In practice, on at least a monthly basis, you should perform the following tasks to ensure that the contractor’s program status reporting is as accurate as possible:

    • physically check that tasks claimed to have been completed each month are in accordance with the works actually performed by the contractor. Undertaking a physical check is also important as the completion of works is likely to be directly linked to financial claims from the contractor, and
    • ensure that the contractor’s contractual milestone dates are adjusted to account for any approved EOT events, which may increase or decrease the duration available to achieve the completion of all tasks or activities.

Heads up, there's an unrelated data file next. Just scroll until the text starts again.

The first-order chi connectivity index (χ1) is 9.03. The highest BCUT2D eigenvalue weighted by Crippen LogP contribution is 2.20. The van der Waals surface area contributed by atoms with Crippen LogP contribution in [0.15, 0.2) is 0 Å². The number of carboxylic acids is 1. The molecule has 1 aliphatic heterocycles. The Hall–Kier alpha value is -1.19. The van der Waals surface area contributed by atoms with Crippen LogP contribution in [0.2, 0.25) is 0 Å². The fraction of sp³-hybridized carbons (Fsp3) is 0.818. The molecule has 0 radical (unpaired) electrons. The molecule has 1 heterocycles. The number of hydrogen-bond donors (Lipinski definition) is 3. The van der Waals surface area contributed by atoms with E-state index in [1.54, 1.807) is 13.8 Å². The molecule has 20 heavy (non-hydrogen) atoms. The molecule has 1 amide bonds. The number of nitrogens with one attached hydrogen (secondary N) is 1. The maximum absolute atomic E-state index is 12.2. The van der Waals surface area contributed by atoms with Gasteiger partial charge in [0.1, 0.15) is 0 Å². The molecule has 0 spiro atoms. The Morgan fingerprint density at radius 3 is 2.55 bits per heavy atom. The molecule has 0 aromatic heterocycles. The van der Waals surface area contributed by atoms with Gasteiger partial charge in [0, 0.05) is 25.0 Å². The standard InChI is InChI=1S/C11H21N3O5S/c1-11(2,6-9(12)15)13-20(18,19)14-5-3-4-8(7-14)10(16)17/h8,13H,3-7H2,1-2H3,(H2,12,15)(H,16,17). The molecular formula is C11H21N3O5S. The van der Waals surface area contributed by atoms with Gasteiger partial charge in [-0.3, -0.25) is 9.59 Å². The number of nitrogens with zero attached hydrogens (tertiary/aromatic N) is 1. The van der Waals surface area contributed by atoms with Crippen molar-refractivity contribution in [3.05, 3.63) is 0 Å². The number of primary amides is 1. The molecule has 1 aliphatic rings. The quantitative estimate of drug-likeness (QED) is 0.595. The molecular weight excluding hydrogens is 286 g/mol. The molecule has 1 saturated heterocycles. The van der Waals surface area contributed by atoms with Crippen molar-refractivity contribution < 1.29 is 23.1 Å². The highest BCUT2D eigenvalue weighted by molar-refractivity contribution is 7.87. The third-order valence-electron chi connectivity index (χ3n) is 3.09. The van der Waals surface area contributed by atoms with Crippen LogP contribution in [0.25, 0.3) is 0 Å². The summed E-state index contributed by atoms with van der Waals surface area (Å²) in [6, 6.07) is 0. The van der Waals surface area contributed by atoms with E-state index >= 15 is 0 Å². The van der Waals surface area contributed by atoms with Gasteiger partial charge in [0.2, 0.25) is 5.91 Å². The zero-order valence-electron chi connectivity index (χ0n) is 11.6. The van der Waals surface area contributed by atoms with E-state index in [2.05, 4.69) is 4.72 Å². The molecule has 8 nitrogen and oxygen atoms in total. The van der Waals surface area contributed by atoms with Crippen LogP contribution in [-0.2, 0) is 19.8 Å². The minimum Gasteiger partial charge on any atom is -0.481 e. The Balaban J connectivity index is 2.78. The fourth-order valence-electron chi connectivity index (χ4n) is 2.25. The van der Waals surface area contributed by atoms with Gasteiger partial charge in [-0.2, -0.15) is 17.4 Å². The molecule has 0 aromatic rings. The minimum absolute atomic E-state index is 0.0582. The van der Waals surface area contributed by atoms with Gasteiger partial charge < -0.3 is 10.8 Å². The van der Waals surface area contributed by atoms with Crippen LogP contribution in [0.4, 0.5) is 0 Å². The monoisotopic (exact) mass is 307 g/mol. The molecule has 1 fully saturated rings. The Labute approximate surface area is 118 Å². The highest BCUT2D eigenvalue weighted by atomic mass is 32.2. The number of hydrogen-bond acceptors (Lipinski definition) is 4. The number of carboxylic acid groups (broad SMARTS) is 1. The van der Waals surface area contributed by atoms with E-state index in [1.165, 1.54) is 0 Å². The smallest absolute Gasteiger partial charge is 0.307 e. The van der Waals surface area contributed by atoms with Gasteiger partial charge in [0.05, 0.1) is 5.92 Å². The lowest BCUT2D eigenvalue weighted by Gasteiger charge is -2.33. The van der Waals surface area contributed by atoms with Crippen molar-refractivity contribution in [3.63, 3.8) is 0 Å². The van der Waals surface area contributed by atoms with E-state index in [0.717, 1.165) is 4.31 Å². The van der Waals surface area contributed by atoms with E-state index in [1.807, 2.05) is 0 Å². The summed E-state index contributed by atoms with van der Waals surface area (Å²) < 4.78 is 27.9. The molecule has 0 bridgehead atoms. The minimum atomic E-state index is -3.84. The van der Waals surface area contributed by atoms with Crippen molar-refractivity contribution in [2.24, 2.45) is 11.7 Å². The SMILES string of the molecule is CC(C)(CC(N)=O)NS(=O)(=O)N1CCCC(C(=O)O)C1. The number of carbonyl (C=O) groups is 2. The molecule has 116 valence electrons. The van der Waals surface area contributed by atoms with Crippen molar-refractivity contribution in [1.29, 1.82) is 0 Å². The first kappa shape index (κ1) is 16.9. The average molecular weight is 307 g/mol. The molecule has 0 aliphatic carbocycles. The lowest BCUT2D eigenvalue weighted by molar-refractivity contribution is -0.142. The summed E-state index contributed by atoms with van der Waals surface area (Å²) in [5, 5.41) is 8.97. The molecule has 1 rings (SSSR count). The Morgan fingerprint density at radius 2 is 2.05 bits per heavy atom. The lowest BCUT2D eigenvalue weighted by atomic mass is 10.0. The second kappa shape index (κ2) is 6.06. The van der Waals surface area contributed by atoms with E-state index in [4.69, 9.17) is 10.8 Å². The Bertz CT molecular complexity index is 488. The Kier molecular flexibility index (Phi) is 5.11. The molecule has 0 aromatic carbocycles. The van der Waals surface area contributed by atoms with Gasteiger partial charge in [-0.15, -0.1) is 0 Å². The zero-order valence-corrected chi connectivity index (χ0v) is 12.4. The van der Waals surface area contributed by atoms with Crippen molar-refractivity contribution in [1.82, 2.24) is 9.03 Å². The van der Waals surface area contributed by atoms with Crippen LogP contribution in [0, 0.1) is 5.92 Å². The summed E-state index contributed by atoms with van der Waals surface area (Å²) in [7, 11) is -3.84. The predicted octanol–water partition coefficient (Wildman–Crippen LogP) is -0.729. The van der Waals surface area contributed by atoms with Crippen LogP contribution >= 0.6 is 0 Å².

During the delivery phase, it is important for the program to be up to date and as accurate as possible, to assist in determining whether EOT claims are valid. It is also important to consider other project events which may validate contractor claims.

  • To ensure timely completion of the project during delivery, the TAFE may take the following actions:

    • not enforcing arbitrarily defined deadlines
    • reviewing and tracking the program with key project stakeholders
    • using the program to identify and manage risks
    • assisting in the early identification of issues, such that actions can be undertaken to minimise impact, and
    • identifying constraints that should be managed appropriately within the TAFE and with the contractor.

Reviewed 05 July 2023

TAFE Toolkit